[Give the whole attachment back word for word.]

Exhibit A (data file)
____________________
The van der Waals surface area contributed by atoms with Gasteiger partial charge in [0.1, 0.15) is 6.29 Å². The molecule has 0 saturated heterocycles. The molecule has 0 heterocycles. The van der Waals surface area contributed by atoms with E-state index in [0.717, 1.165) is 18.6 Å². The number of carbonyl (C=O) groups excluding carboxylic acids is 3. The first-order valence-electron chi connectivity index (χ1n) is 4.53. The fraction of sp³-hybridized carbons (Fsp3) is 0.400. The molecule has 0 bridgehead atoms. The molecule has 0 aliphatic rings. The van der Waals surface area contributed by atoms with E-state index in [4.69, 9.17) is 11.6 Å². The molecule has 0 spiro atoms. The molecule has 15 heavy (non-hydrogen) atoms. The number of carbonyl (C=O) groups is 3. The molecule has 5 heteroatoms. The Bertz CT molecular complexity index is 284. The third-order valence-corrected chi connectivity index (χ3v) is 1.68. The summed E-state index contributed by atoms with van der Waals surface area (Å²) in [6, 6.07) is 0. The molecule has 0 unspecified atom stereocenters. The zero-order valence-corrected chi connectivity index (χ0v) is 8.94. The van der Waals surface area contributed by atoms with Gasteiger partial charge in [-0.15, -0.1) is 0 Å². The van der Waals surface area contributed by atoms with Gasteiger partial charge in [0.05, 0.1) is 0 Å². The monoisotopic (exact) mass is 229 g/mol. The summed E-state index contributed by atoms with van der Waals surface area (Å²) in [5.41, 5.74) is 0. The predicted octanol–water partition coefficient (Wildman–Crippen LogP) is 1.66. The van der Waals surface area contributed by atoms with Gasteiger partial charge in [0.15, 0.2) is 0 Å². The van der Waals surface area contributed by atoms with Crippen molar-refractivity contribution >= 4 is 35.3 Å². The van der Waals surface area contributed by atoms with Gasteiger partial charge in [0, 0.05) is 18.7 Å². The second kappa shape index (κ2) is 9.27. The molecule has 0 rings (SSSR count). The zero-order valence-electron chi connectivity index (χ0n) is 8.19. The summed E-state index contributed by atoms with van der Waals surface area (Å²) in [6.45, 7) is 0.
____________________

The van der Waals surface area contributed by atoms with Gasteiger partial charge in [0.1, 0.15) is 6.29 Å². The molecule has 0 saturated heterocycles. The molecule has 0 heterocycles. The van der Waals surface area contributed by atoms with E-state index in [0.717, 1.165) is 18.6 Å². The number of carbonyl (C=O) groups excluding carboxylic acids is 3. The first-order valence-electron chi connectivity index (χ1n) is 4.53. The fraction of sp³-hybridized carbons (Fsp3) is 0.400. The molecule has 0 bridgehead atoms. The molecule has 0 aliphatic rings. The van der Waals surface area contributed by atoms with E-state index in [4.69, 9.17) is 11.6 Å². The molecule has 0 spiro atoms. The molecule has 15 heavy (non-hydrogen) atoms. The number of carbonyl (C=O) groups is 3. The molecule has 5 heteroatoms. The Bertz CT molecular complexity index is 284. The third-order valence-corrected chi connectivity index (χ3v) is 1.68. The summed E-state index contributed by atoms with van der Waals surface area (Å²) in [6, 6.07) is 0. The molecule has 0 unspecified atom stereocenters. The zero-order valence-corrected chi connectivity index (χ0v) is 8.94. The van der Waals surface area contributed by atoms with Gasteiger partial charge in [-0.15, -0.1) is 0 Å². The van der Waals surface area contributed by atoms with Gasteiger partial charge in [0.05, 0.1) is 0 Å². The monoisotopic (exact) mass is 229 g/mol. The summed E-state index contributed by atoms with van der Waals surface area (Å²) in [5.41, 5.74) is 0. The predicted octanol–water partition coefficient (Wildman–Crippen LogP) is 1.66. The van der Waals surface area contributed by atoms with Gasteiger partial charge in [0.15, 0.2) is 0 Å². The van der Waals surface area contributed by atoms with Crippen molar-refractivity contribution >= 4 is 35.3 Å². The van der Waals surface area contributed by atoms with Gasteiger partial charge in [0, 0.05) is 18.7 Å². The second kappa shape index (κ2) is 9.27. The molecule has 0 rings (SSSR count). The zero-order valence-electron chi connectivity index (χ0n) is 8.19. The summed E-state index contributed by atoms with van der Waals surface area (Å²) in [6.45, 7) is 0.